• “How did that situation make you feel about the learning you’re doing here?”

Acknowledge. Show that you understand how difficult it can be to process traumatic events.

  • “It’s OK if you cannot put all of your feelings into words.”

  • “I know it might be hard for any of us to get our heads around what happened.”

  • “I understand that it might be hard for you to focus today.”

Affirm. Demonstrate that you are taking in individual perspectives.

  • “I appreciate you sharing how this looks and feels through your eyes.”

  • “It took a lot of courage for you to share that. Thank you!”

Personalize. Share your own authentic reactions, but don’t make assumptions or generalizations about how others feel.

  • “I felt _______ when watching the news.”

  • “Today, _______ is really on my mind.”

  • Do not say, “I can imagine as a person of color you may feel upset or angry.”

Offer support. Let students know you stand ready to help them today and going forward.

  • “How can I offer you support?”

  • “Whether it’s now or later, I’m here for you if you want to talk about this or anything else that might be on your mind.”

Reinforce values. Remind people of your personal and your school’s commitment to student wellbeing, democratic values, and diversity, equity, inclusion, and anti-racism education.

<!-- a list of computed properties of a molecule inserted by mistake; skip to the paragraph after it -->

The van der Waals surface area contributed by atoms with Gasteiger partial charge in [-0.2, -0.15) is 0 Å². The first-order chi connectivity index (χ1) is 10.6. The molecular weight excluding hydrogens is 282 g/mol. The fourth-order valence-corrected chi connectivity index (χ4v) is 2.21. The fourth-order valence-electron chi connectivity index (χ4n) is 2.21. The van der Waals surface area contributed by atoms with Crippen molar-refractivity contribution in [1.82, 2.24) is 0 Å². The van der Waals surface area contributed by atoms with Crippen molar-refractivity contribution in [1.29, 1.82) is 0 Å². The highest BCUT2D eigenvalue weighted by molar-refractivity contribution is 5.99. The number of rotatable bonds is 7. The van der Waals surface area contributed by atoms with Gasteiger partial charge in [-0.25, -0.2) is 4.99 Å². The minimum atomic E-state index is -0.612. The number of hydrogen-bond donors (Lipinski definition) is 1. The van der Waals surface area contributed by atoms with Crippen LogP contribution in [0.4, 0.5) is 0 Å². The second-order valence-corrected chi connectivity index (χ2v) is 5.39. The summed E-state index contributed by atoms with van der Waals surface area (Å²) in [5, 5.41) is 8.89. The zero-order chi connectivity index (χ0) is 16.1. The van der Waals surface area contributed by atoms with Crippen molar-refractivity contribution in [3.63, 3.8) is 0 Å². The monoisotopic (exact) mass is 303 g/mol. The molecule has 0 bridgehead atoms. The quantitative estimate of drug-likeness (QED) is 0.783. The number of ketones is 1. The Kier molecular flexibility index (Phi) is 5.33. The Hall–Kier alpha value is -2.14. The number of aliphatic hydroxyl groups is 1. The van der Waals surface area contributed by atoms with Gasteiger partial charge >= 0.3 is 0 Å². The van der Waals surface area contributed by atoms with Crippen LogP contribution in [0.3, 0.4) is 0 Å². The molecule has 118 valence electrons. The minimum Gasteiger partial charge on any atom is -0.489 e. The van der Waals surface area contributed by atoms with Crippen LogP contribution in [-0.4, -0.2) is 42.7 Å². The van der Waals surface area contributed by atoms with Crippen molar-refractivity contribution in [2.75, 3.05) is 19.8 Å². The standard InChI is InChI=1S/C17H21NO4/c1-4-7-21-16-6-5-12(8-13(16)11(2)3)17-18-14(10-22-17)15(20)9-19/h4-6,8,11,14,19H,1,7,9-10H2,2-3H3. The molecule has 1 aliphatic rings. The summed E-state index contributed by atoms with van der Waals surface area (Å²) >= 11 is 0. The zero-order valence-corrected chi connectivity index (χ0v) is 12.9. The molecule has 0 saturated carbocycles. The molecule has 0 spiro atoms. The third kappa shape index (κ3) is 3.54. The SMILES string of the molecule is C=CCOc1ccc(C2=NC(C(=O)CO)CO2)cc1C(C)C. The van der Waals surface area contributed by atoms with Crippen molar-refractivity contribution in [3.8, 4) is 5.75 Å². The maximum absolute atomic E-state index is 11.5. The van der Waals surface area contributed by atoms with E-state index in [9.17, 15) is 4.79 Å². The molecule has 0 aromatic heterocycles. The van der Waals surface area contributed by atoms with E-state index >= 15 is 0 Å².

• “Our school is working very hard to _______.”

  • “I’m always going to stand up for this class and our values.”

Highlight resources. Point people to your school’s diversity, equity, and inclusion (DEI) and mental health support groups and programs, as well as online guides to external help. Even after a year of uncertainty brought on by a global pandemic, events such as the attempted coup on the US Capitol can leave a great many of us reeling. Educators need to check in with their students now more than ever, engage in open and honest conversations, help students and peers process their evolving emotions, share their perspectives and opinions, and offer ongoing support. Done right, this sets the stage for developing strong future leaders who can not only weather turbulent times, but also emerge more strongly from them.

This piece was adapted from the HBR.org article “How to Talk with Your Team About the Violence at the U.S. Capitol.

  • Ella F. Washington, PhD is a professor of practice at Georgetown University’s McDonough School of Business and the founder of Ellavate Solutions, which provides diversity and inclusion strategy and training for organizations. She co-hosts a weekly podcast Cultural Competence. She can be reached at info@ellavatesolutions.com.

  • Alison Hall Birch is an assistant professor at the College of Business at the University of Texas, Arlington (UTA), where she studies stigma-based bias, diversity management, and leadership.

  • Erika V. Hall, PhD is an assistant professor at Goizueta Business School at Emory University, where she conducts research on racial biases and stereotyping in the workplace and broader society.